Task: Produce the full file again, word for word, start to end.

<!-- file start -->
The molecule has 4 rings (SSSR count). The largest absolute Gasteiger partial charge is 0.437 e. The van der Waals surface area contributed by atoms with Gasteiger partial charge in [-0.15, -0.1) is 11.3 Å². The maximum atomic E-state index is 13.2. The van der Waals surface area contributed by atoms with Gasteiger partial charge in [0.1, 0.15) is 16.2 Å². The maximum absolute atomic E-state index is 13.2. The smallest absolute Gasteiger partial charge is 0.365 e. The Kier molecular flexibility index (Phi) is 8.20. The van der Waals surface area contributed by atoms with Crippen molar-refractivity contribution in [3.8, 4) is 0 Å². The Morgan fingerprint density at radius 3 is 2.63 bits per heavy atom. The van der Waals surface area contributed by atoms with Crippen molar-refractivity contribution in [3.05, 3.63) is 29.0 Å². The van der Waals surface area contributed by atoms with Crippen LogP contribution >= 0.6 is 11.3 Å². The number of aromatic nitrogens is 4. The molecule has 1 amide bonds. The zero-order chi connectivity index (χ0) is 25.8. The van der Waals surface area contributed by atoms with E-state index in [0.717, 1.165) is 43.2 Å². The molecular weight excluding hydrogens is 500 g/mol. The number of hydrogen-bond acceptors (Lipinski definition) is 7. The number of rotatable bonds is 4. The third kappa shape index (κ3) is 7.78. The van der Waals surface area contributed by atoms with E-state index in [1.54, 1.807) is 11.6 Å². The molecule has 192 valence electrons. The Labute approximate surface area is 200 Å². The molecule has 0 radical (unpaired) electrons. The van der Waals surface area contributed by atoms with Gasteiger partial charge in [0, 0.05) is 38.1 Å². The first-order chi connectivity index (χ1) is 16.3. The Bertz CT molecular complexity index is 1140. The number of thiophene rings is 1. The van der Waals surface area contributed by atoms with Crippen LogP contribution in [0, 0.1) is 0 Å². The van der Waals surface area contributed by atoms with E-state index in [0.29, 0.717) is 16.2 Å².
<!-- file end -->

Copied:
The molecule has 4 rings (SSSR count). The largest absolute Gasteiger partial charge is 0.437 e. The van der Waals surface area contributed by atoms with Gasteiger partial charge in [-0.15, -0.1) is 11.3 Å². The maximum atomic E-state index is 13.2. The van der Waals surface area contributed by atoms with Gasteiger partial charge in [0.1, 0.15) is 16.2 Å². The maximum absolute atomic E-state index is 13.2. The smallest absolute Gasteiger partial charge is 0.365 e. The Kier molecular flexibility index (Phi) is 8.20. The van der Waals surface area contributed by atoms with Crippen molar-refractivity contribution in [3.8, 4) is 0 Å². The Morgan fingerprint density at radius 3 is 2.63 bits per heavy atom. The van der Waals surface area contributed by atoms with Crippen molar-refractivity contribution in [3.05, 3.63) is 29.0 Å². The van der Waals surface area contributed by atoms with Crippen LogP contribution >= 0.6 is 11.3 Å². The number of aromatic nitrogens is 4. The molecule has 1 amide bonds. The zero-order chi connectivity index (χ0) is 25.8. The van der Waals surface area contributed by atoms with E-state index in [0.717, 1.165) is 43.2 Å². The molecular weight excluding hydrogens is 500 g/mol. The number of hydrogen-bond acceptors (Lipinski definition) is 7. The number of rotatable bonds is 4. The third kappa shape index (κ3) is 7.78. The van der Waals surface area contributed by atoms with E-state index in [1.54, 1.807) is 11.6 Å². The molecule has 192 valence electrons. The Labute approximate surface area is 200 Å². The molecule has 0 radical (unpaired) electrons. The van der Waals surface area contributed by atoms with Gasteiger partial charge in [0, 0.05) is 38.1 Å². The first-order chi connectivity index (χ1) is 16.3. The Bertz CT molecular complexity index is 1140. The number of thiophene rings is 1. The van der Waals surface area contributed by atoms with Crippen LogP contribution in [0, 0.1) is 0 Å². The van der Waals surface area contributed by atoms with E-state index in [0.29, 0.717) is 16.2 Å².